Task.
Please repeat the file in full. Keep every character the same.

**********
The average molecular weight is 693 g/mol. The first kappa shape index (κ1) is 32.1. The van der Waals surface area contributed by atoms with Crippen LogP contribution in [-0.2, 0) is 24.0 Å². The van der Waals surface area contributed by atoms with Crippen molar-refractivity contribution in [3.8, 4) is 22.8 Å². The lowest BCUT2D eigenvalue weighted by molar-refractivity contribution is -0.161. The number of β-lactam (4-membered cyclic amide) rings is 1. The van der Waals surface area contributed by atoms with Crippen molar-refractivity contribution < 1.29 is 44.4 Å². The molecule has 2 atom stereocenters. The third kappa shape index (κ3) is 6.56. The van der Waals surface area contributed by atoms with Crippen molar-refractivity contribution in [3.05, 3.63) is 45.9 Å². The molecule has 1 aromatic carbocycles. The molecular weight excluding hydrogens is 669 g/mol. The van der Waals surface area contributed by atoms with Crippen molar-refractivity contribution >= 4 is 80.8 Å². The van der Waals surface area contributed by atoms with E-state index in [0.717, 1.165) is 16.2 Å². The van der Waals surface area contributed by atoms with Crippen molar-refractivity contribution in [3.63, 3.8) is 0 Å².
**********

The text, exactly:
The average molecular weight is 693 g/mol. The first kappa shape index (κ1) is 32.1. The van der Waals surface area contributed by atoms with Crippen LogP contribution in [-0.2, 0) is 24.0 Å². The van der Waals surface area contributed by atoms with Crippen molar-refractivity contribution in [3.8, 4) is 22.8 Å². The lowest BCUT2D eigenvalue weighted by molar-refractivity contribution is -0.161. The number of β-lactam (4-membered cyclic amide) rings is 1. The van der Waals surface area contributed by atoms with Crippen molar-refractivity contribution < 1.29 is 44.4 Å². The molecule has 2 atom stereocenters. The third kappa shape index (κ3) is 6.56. The van der Waals surface area contributed by atoms with Crippen molar-refractivity contribution in [3.05, 3.63) is 45.9 Å². The molecule has 1 aromatic carbocycles. The molecular weight excluding hydrogens is 669 g/mol. The van der Waals surface area contributed by atoms with Crippen molar-refractivity contribution >= 4 is 80.8 Å². The van der Waals surface area contributed by atoms with E-state index in [0.717, 1.165) is 16.2 Å². The van der Waals surface area contributed by atoms with Crippen molar-refractivity contribution in [3.63, 3.8) is 0 Å².